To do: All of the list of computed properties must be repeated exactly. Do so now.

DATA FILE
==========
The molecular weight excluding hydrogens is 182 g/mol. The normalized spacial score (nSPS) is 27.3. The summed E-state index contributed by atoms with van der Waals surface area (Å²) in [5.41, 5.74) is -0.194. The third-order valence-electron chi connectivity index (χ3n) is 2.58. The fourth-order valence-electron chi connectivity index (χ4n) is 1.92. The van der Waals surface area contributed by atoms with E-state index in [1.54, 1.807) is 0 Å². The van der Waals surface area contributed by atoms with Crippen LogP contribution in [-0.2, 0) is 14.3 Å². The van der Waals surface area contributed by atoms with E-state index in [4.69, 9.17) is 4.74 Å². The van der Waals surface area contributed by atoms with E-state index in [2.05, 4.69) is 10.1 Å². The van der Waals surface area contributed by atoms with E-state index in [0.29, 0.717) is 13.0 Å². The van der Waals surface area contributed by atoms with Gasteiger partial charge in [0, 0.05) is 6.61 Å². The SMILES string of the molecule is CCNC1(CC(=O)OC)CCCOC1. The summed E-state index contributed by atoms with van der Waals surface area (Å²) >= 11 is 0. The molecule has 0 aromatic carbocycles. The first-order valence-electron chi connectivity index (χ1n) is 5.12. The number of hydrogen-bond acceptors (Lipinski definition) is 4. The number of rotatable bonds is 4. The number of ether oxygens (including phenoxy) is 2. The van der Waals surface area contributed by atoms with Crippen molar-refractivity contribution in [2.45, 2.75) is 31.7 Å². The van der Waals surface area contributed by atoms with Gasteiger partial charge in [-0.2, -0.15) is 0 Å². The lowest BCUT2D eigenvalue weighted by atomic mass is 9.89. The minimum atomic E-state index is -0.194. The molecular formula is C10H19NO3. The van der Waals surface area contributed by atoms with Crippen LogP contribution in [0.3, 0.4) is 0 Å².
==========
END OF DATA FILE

The molecular weight excluding hydrogens is 182 g/mol. The normalized spacial score (nSPS) is 27.3. The summed E-state index contributed by atoms with van der Waals surface area (Å²) in [5.41, 5.74) is -0.194. The third-order valence-electron chi connectivity index (χ3n) is 2.58. The fourth-order valence-electron chi connectivity index (χ4n) is 1.92. The van der Waals surface area contributed by atoms with E-state index in [1.54, 1.807) is 0 Å². The van der Waals surface area contributed by atoms with Crippen LogP contribution in [-0.2, 0) is 14.3 Å². The van der Waals surface area contributed by atoms with E-state index in [4.69, 9.17) is 4.74 Å². The van der Waals surface area contributed by atoms with E-state index in [2.05, 4.69) is 10.1 Å². The van der Waals surface area contributed by atoms with E-state index in [0.29, 0.717) is 13.0 Å². The van der Waals surface area contributed by atoms with Gasteiger partial charge in [0, 0.05) is 6.61 Å². The SMILES string of the molecule is CCNC1(CC(=O)OC)CCCOC1. The summed E-state index contributed by atoms with van der Waals surface area (Å²) >= 11 is 0. The molecule has 0 aromatic carbocycles. The first-order valence-electron chi connectivity index (χ1n) is 5.12. The number of hydrogen-bond acceptors (Lipinski definition) is 4. The number of rotatable bonds is 4. The number of ether oxygens (including phenoxy) is 2. The van der Waals surface area contributed by atoms with Crippen molar-refractivity contribution in [2.45, 2.75) is 31.7 Å². The van der Waals surface area contributed by atoms with Gasteiger partial charge in [-0.2, -0.15) is 0 Å². The lowest BCUT2D eigenvalue weighted by atomic mass is 9.89. The minimum atomic E-state index is -0.194. The molecular formula is C10H19NO3. The van der Waals surface area contributed by atoms with Crippen LogP contribution in [0.3, 0.4) is 0 Å².